** and 1/2 out of 5

Sunday, October 10, 2010

A movie review: Never Let Me Go (2010)

Note: If you are completely unfamiliar with this story then this review will contain spoilers to you

Never Let Me Go (2010)

Director - Mark Romanek
103 Min; R
Cast
Carey Mulligan - Kathy
Andrew Garfield - Tommy
Keira Knightley - Ruth

Kazuo Ishiguro penned the novel Never Let Me Go on which the new film by Mark Romanek is based. For those who have read it (I have not but have added it to my want list) the film will play with some slight differences but an overall similar theme of sadness. Director Romanek is responsible for another dark piece of which I am a fan, the 2002 film One Hour Photo. In both cases I probably feel about the same, that each film is ultimately lacking something yet I am inclined to remember each one for the good and not for the bad.

In Never Let Me Go, we are introduced to the British school Hailsham which houses a number of school children. They attend class, play sports and paint artwork. All would seem perfectly normal except that these children, while living what would seem to be a typical existence, are anything but typical. Raised from a time before birth to fulfill one purpose, all of these children will someday donate their organs to members of society who require them, and after they have donated enough, they will expire. The euphemisms are easy to figure out - these children are raised for the sole purpose to eventually die upon donating perfectly healthy organs, typically it appears in their late 20s or early 30s. Until they reach that age they live secluded lives with glimpses of the outside world. They experience emotions and even sex but because of the way they are raised, it appears they do not question much their existence.

The acting is superb and it is once again Carey Mulligan who leads the way. As the narrator and one of the central figures, she plays Kathy, a girl at Hailsham who grows up very inquisitive and very much in love with Tommy (Andrew Garfield) who is, like so many among us, torn away by another woman, her best friend Ruth (Keira Knightley.) The movie spends too much time, in my opinion, setting up these early years, specifically the childhood years, in which none of these actors take part since the roles are for children. By the time we get these three in their late teens and onward half the movie feels over. I would have preferred a much briefer set up and more of these three interacting as young adults.

From a movie-making perspective I thought a lot of the pacing and much of the score was out of sorts. For one, there was simply too much time with not much happening in the middle of the film, though everything felt like it should be there, it was not presented very well. I also took issue with certain scenes and an unrelenting pulse-pounding score when it just felt very out of place. With that out of the way, however, I found the film to be beautiful in many ways, especially if you appreciate films with character build up and sad themes that make we, as humans, think about our own existence. Yes it feels like an 'artsy' film at times but Mulligan does well to keep everything on track. She is a true gem of an actress.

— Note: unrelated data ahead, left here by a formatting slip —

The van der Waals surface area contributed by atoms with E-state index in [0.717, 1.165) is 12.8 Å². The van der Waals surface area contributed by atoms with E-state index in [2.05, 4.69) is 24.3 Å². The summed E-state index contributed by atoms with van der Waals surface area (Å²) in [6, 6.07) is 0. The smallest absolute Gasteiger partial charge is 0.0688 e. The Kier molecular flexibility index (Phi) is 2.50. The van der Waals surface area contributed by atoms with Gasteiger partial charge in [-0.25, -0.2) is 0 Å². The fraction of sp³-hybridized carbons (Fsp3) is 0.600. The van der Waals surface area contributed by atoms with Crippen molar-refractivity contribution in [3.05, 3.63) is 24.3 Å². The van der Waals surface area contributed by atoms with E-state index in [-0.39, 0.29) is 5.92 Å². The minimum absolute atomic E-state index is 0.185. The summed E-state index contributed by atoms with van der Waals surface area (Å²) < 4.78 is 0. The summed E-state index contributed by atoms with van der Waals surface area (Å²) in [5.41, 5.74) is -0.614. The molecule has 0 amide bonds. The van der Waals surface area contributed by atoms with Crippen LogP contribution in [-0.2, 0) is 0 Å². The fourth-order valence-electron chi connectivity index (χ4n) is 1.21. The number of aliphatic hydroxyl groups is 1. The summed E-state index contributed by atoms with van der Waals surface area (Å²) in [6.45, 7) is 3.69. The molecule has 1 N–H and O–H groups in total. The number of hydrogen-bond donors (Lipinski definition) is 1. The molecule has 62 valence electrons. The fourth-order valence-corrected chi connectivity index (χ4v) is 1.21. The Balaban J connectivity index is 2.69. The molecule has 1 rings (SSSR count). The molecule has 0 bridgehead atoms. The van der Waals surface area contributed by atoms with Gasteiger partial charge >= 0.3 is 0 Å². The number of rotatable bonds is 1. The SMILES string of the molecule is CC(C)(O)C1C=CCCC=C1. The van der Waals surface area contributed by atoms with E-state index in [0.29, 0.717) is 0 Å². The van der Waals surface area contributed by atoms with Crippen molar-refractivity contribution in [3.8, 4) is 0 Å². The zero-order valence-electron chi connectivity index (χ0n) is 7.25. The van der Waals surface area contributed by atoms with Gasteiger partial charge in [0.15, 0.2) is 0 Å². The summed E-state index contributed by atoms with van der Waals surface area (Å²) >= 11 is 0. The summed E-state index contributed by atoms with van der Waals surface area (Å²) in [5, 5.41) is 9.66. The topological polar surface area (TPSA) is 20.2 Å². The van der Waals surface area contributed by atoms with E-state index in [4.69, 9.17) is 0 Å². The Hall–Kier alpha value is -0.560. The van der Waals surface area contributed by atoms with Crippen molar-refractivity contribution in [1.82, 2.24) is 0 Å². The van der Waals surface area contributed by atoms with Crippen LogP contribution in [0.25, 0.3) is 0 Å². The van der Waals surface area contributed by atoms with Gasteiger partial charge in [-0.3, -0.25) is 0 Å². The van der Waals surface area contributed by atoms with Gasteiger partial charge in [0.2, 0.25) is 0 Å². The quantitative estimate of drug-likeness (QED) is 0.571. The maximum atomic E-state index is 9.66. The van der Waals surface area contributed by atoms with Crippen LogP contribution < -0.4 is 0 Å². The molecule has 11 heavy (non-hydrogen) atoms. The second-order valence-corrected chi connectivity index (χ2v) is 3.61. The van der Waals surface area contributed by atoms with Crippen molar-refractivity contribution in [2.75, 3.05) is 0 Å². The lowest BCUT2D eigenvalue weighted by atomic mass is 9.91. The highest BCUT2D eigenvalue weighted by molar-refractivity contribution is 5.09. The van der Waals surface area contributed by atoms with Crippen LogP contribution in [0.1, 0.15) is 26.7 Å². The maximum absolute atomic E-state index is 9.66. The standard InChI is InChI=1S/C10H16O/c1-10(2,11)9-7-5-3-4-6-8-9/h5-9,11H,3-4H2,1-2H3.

In the greater scheme of things this film is about what it is to be human. This is not a sci fi film like The Island and it takes things much much further than, say, My Sister's Keeper. The greatest flaw, for me, is simply the lack of desperation on these young children's part once they do discover the truth. Perhaps it is explained in the book, but for the life of me I can not understand why they do not attempt to break free when given the opportunity. Perhaps it is a case of brainwashing from the time they were born to believe their higher purpose is to donate and then complete, but as the film progresses and these three characters really seem to become emotionally involved, it just feels like they have overlooked the basic fight or flight response.

**** out of 5

Saturday, October 2, 2010

A movie review: The Social Network (2010)



Director - David Fincher
120 min; PG-13
Cast
Jesse Eisenberg - Mark Zuckerberg
Andrew Garfield - Eduardo Saverin
Justin Timberlake - Sean Parker
Armie Hammer - Cameron Winklevoss
Josh Pence - Tyler Winklevoss

Like it or not, participate in it or not, we are all living in the world of Facebook. In just 7 years a program started in a Harvard dorm room by a genius programming student has morphed into a 25 billion dollar company and the clear cut favorite as the giant of 'social networking' that can now boast over 500 million members - 'friends'. How it came to be, well that is the subject of David Fincher's film The Social Network which tackles the 'too crazy to be true' story of young Mark Zuckerberg (Jesse Eisenberg) and his founding of Facebook, though others have always laid claim that Mark stole the idea from them in a blatant way. This film does a wonderful job of weaving the story of 2 major lawsuits involving Zuckerberg and the back story to why they came about. Andrew Garfield is wonderful as Mark's only real friend, Eduardo, who fronts some of the money and is the chief financial officer of the start up site. Cameron and Tyler Winklevoss are two Olympic rowers who claim they had their idea stolen. Sean Parker (Justin Timberlake) had already founded The music revolution of Napster and been sued out of everything by the time he met Mark and became involved in raising funds. And in the middle of it all sat Mark Zuckerberg, an anti-social behavior type who also secretly longed to belong to some of the most prominent groups.